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An ether molecule has an oxygen atom connected to two alkyl (see hydrocarbon) units through carbon-oxygen single bonds. The two alkyl groups can be the same or different:
The following are NOT examples of ethers because the oxygen atom is not connected to two different carbon atoms via single bonds or because the attached group is not an alkyl:
Ether is also used as shorthand to refer to one of the most common ethers, diethyl ether, shown above.
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The term "petroleum ether" is an old term used to refer to a mixture of hydrocarbons with a specific boiling point range. In other words, there is no ether in petroleum ether! Synonyms for petrolem ether include naphtha, petroleum benzin, benzin, and the lab slang, "pet ether". The petroleum ether most commonly used in laboratories has a boiling point range of roughly 30 to 60 °C.
In many ethers, the atoms are arranged in a closed ring:
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Ethers and mixtures that contain ethers will always have a Safety Data Sheet that you should read thoroughly before use.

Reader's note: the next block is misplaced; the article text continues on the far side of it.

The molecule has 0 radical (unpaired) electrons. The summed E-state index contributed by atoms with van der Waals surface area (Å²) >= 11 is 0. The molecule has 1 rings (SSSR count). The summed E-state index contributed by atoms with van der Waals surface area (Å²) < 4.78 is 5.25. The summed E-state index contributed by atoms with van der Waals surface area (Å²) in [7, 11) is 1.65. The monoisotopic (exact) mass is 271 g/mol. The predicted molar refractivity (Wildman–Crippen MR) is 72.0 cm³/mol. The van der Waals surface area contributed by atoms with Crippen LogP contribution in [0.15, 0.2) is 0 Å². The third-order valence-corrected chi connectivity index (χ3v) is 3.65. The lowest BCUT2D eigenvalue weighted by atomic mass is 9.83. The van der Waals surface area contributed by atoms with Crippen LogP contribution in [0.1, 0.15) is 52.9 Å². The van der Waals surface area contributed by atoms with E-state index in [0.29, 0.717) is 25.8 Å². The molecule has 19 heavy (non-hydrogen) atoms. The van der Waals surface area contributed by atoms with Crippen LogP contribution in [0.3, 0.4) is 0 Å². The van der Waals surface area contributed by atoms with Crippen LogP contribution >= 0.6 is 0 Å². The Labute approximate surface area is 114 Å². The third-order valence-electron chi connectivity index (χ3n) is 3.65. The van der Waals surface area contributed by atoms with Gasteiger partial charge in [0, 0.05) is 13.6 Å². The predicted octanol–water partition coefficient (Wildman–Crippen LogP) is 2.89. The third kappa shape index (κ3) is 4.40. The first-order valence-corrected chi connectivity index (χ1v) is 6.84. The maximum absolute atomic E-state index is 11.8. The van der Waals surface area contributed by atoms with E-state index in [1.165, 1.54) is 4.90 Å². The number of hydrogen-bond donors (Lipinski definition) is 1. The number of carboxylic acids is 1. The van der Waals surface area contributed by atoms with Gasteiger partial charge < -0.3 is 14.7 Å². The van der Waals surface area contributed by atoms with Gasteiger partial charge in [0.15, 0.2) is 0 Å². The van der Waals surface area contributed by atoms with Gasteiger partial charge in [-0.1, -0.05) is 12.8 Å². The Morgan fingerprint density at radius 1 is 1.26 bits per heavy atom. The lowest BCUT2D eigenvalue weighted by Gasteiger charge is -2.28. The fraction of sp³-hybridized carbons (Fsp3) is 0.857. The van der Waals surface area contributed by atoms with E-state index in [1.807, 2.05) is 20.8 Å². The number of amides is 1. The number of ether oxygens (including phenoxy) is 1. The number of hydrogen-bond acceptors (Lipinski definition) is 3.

Again, the risk of peroxide formation is particularly high with ethers. Be sure to read about peroxides so you know how to detect, avoid and/or deal with them should you encounter them. Many ethers (such as diethyl ether) are highly volatile and flammable. Diethyl ether does not require a flame or spark to ignite and can be ignited by static electricity or a hot plate.
Many ethers, particularly the crowns, are eye and skin irritants and/or toxic. The halogenated ethers such as bis(chloromethyl) ether and chloromethyl methyl ether are known human carcinogens.
Always read the SDS before using an ether so you know what safety precautions to take. Use appropriate engineering controls, wear appropriate personal protective equipment (PPE), have good ventilation, and avoid heat or ignition sources.
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See also: alcohol, peroxides.
Additional definitions from Google and OneLook.
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